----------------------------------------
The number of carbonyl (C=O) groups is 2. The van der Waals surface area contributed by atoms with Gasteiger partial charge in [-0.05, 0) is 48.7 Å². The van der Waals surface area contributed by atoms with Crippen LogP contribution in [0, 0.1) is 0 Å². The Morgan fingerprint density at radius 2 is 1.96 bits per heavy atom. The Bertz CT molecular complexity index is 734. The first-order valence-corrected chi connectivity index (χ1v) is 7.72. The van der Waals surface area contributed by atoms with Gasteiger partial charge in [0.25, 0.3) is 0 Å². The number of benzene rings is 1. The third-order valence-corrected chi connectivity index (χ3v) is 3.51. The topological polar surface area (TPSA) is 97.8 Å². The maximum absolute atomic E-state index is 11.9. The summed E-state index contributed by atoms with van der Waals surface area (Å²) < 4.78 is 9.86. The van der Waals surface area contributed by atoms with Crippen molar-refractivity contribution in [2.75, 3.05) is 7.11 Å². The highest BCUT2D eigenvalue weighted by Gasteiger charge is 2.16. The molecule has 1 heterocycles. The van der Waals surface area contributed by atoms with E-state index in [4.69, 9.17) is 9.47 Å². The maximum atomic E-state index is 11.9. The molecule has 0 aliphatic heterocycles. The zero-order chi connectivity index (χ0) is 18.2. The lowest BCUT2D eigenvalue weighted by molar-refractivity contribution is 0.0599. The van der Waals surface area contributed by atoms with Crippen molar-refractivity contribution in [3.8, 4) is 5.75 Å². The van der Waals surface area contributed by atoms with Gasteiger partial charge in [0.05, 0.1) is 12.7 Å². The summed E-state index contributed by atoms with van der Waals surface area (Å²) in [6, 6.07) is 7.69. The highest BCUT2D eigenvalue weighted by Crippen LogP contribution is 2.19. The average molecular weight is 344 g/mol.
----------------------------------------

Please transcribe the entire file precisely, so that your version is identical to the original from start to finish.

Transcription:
The number of carbonyl (C=O) groups is 2. The van der Waals surface area contributed by atoms with Gasteiger partial charge in [-0.05, 0) is 48.7 Å². The van der Waals surface area contributed by atoms with Crippen LogP contribution in [0, 0.1) is 0 Å². The Morgan fingerprint density at radius 2 is 1.96 bits per heavy atom. The Bertz CT molecular complexity index is 734. The first-order valence-corrected chi connectivity index (χ1v) is 7.72. The van der Waals surface area contributed by atoms with Gasteiger partial charge in [0.25, 0.3) is 0 Å². The number of benzene rings is 1. The third-order valence-corrected chi connectivity index (χ3v) is 3.51. The topological polar surface area (TPSA) is 97.8 Å². The maximum absolute atomic E-state index is 11.9. The summed E-state index contributed by atoms with van der Waals surface area (Å²) < 4.78 is 9.86. The van der Waals surface area contributed by atoms with Crippen molar-refractivity contribution in [2.75, 3.05) is 7.11 Å². The highest BCUT2D eigenvalue weighted by Gasteiger charge is 2.16. The molecule has 1 heterocycles. The van der Waals surface area contributed by atoms with E-state index in [4.69, 9.17) is 9.47 Å². The maximum atomic E-state index is 11.9. The molecule has 0 aliphatic heterocycles. The zero-order chi connectivity index (χ0) is 18.2. The lowest BCUT2D eigenvalue weighted by molar-refractivity contribution is 0.0599. The van der Waals surface area contributed by atoms with Crippen molar-refractivity contribution in [3.8, 4) is 5.75 Å². The van der Waals surface area contributed by atoms with Gasteiger partial charge in [0.05, 0.1) is 12.7 Å². The summed E-state index contributed by atoms with van der Waals surface area (Å²) in [6, 6.07) is 7.69. The highest BCUT2D eigenvalue weighted by Crippen LogP contribution is 2.19. The average molecular weight is 344 g/mol.